10 Jan 2019 - mrtn
i’ve revisited that one due to work-requirements and i needed to refresh my knowledge on that topic a bit.
i consider this one of the best (because technology-agnostic) books about performance engineering i’ve read so far. bob does an amazing job of conveying the core knowledge that helps developers in their quest for performant applications.
this one was a pretty surprising hit for me. Cal describes how he and other accomplished people manage to handle their work and advance their knowledge - without missing out on family or social life. for me, the simple things like quitting social media, scheduling your days and actually clocking out when the work is done seem to work pretty well. in addition to that, the book was easy to read, had a straight narration and didn’t take any detours. all in all: thumbs up - read this if you want to improve your life-work balance.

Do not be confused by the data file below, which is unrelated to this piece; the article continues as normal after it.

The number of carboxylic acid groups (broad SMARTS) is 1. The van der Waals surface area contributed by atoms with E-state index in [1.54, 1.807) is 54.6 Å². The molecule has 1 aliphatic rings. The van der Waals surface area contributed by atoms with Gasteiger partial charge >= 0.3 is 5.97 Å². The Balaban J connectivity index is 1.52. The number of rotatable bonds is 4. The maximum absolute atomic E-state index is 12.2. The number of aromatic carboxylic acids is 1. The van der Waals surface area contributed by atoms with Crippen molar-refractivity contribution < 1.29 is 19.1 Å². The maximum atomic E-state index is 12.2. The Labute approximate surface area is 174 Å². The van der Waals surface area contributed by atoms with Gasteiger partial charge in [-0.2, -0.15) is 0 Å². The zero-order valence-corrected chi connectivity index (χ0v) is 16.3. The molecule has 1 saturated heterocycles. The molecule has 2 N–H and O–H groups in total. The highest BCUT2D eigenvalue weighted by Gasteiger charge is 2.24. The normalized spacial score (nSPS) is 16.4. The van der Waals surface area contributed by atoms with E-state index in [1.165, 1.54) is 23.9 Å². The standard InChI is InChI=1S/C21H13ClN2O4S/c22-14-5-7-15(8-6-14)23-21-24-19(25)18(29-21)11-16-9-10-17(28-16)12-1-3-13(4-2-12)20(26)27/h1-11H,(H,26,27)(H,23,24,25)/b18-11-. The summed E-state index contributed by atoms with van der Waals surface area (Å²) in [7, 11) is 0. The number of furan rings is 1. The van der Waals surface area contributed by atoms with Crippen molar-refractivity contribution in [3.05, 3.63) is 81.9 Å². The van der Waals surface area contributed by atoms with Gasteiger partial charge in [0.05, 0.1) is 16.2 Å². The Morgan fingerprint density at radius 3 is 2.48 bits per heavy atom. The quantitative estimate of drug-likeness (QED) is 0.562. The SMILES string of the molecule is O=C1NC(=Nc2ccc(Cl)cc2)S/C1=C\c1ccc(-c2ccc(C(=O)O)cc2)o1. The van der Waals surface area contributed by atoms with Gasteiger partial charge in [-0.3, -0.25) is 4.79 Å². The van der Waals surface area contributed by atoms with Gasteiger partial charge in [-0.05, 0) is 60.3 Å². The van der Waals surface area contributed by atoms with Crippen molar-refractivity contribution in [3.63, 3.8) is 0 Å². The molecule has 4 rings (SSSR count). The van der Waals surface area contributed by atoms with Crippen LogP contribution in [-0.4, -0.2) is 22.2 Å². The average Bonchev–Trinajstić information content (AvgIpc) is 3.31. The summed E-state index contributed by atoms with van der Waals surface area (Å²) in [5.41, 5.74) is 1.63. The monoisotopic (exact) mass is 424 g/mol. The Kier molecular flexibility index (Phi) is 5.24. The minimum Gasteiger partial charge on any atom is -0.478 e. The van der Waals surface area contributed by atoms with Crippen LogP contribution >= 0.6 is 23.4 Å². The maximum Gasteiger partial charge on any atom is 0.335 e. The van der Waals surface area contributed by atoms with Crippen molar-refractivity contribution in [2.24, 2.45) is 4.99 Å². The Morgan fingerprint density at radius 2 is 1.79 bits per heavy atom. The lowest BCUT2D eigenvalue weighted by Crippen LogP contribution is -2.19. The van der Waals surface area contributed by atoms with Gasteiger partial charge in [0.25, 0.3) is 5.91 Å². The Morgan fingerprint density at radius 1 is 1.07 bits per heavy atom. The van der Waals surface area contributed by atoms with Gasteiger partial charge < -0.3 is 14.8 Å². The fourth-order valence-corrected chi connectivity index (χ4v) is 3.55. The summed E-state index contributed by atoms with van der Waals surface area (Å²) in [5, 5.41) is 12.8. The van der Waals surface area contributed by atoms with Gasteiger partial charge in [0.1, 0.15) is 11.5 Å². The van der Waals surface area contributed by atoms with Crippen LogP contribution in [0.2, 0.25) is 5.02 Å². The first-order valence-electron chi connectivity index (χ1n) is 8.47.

this has been some kind of a disappointment. neither because of the narration nor because of anything i disagree with - it’s just that the whole concept of leader-leader (instead of leader-follower) approach to leadership is totally obvious to someone who works and believes in the agile methodologies. it actually annoys me, if someone doesn’t think about what they are doing and just wait to get orders. or the other way round. only ordering what to do instead of focussing on how to achieve the best possible result. if this seems weird to you, go and read that book. if the navy can profit from that approach, i’m sure your organization can as well.
Jeff Sutherland, co-creator of scrum, tells some stories of ridiculous improvements in team performances that he witnessed and supports these stories with the underlying concepts in scrum. nice read, interesting stories and a great opportunity to re-visit the concept and theory behind one of the most successful agile methodologies.